Lessons from the Pros


Don’t Be a Dumb, Greedy Trade Chaser!

Hello traders! This week I’d like to discuss a fault that nearly every trader has done at least once in the past – that is, chasing a trade. What is chasing a trade? It’s when you take a less than optimal entry, sometimes far away from your previously defined supply or demand levels.

Over time in your trading, there will be many trades that you miss – meaning that price has already left a good level to enter your position.  This is an inevitable fact in trading! We can’t possible see or take every trade that exists.  In numerous Lessons From the Pros newsletters, we have covered what constitutes a good level of supply and demand, so you should be well aware of what constitutes a good level, and that we prefer to take trades in these levels. But entering the trade is only one-third of the equation as a trader. We also have to be aware of where our stop loss and profit target must go. In fact, we must know all three parts of the trade before we enter the trade! This is a very common mistake that new traders make – that is, entering a trade without having the entire trade planned out ahead of time.

So where do your stop loss and profit targets go? The very basics are that (in a long trade) your stop loss goes below the demand zone that you used to enter the trade, and your profit target is just under the previous supply level you are targeting. On the short side your stop loss goes above the supply level you are using to enter the trade, and profit target is slightly above the demand zone you are targeting.  The main reason we put our profit targets just a little before these levels is that we want to get out ahead of the other traders using the same level. I call it being “smart greedy.” All of us are just a little bit greedy, which isn’t a bad thing. Being “dumb greedy” is a bad thing! Dumb greedy is where you try to exit the trade at the very top in a long trade, or the very bottom in a short trade. The only traders who can exit at these locations are the lucky ones, and luck doesn’t last long! So we want to take our profits ahead of the majority of traders-be smart greedy.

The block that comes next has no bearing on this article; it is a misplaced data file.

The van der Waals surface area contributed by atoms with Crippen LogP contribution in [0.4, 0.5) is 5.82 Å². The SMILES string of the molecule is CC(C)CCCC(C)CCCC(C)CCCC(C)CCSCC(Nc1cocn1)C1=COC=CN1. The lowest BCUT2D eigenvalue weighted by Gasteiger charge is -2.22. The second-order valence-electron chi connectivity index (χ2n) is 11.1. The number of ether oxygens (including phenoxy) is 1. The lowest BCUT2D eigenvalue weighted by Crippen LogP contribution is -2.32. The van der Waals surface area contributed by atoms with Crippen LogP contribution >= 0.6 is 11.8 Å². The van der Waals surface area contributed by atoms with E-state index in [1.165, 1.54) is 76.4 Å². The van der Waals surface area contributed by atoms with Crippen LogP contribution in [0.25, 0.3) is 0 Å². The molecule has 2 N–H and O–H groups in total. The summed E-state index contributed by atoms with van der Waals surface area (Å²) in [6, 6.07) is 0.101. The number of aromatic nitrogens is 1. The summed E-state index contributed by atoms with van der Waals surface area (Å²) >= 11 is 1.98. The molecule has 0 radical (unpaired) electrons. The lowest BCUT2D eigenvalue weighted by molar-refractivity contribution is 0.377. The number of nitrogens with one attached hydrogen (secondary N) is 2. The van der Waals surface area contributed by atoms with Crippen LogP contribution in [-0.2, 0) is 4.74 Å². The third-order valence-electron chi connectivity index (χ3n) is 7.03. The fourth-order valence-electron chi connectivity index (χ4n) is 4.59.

In the following USDCAD chart, I’ve highlighted a supply level to go short, and a demand level for a profit target. One of the great things about trading from a 60 minute chart like this, is that you are able to see the levels well in advance of price reaching them – making creating your trade plan nice and casual. No need to frantically study the charts when you have hours to place your orders!

I’ve marked with numbers the locations that some traders entered this USDCAD short trade.  Number 1, the first test of this fresh supply level, gives the trader the best reward to risk ratio – about a 3 to 1.  Another potential entry was near number 2. As you can see, I’ve only placed one line for the stop loss and one for the profit target. The closer you can enter to the stop, the smaller the risk and greater the reward in the trade. Taking the trade at number 2 gave you a slightly larger stop, and thereby a smaller reward.

What about the traders who took the short at number 3? Obviously, you could have placed your stop above the small swing high, but the best stop location is still where it is marked on the chart. This reward to risk would have then been about 1 to 1, not recommended. How about at number 4? This is by definition chasing the trade! The reward to risk would have been about 1 to 3, completely backwards!

If you notice, the stop loss and profit target are in the same spot for whichever entry you took. The main point is the market doesn’t care where your entry is – only you do. When your stop and profit targets are placed correctly, the market will often respect those levels. By taking the better entries, waiting for the good trades to come to you instead of chasing the pair, your reward to risk ratio will always be much better. Another way to look at this is that we don’t trade in the middle of a range, only near the extremes. If you find the price action in the middle of the range, you must wait! Too often new traders will take trades in the middle, and the natural market volatility will often stop them out. I’m sure this has happened to at least a few of you!

So the lesson is this: be selective in your trades by patiently waiting until the currency pair gets to one of your extreme supply or demand zones. When you do this you will take fewer trades, they will be higher quality trades, and you also will probably have more time for the rest of the things you enjoy doing!

Until next time,

Rick Wright


DISCLAIMER This newsletter is written for educational purposes only. By no means do any of its contents recommend, advocate or urge the buying, selling or holding of any financial instrument whatsoever. Trading and Investing involves high levels of risk. The author expresses personal opinions and will not assume any responsibility whatsoever for the actions of the reader. The author may or may not have positions in Financial Instruments discussed in this newsletter. Future results can be dramatically different from the opinions expressed herein. Past performance does not guarantee future results. Reprints allowed for private reading only, for all else, please obtain permission.

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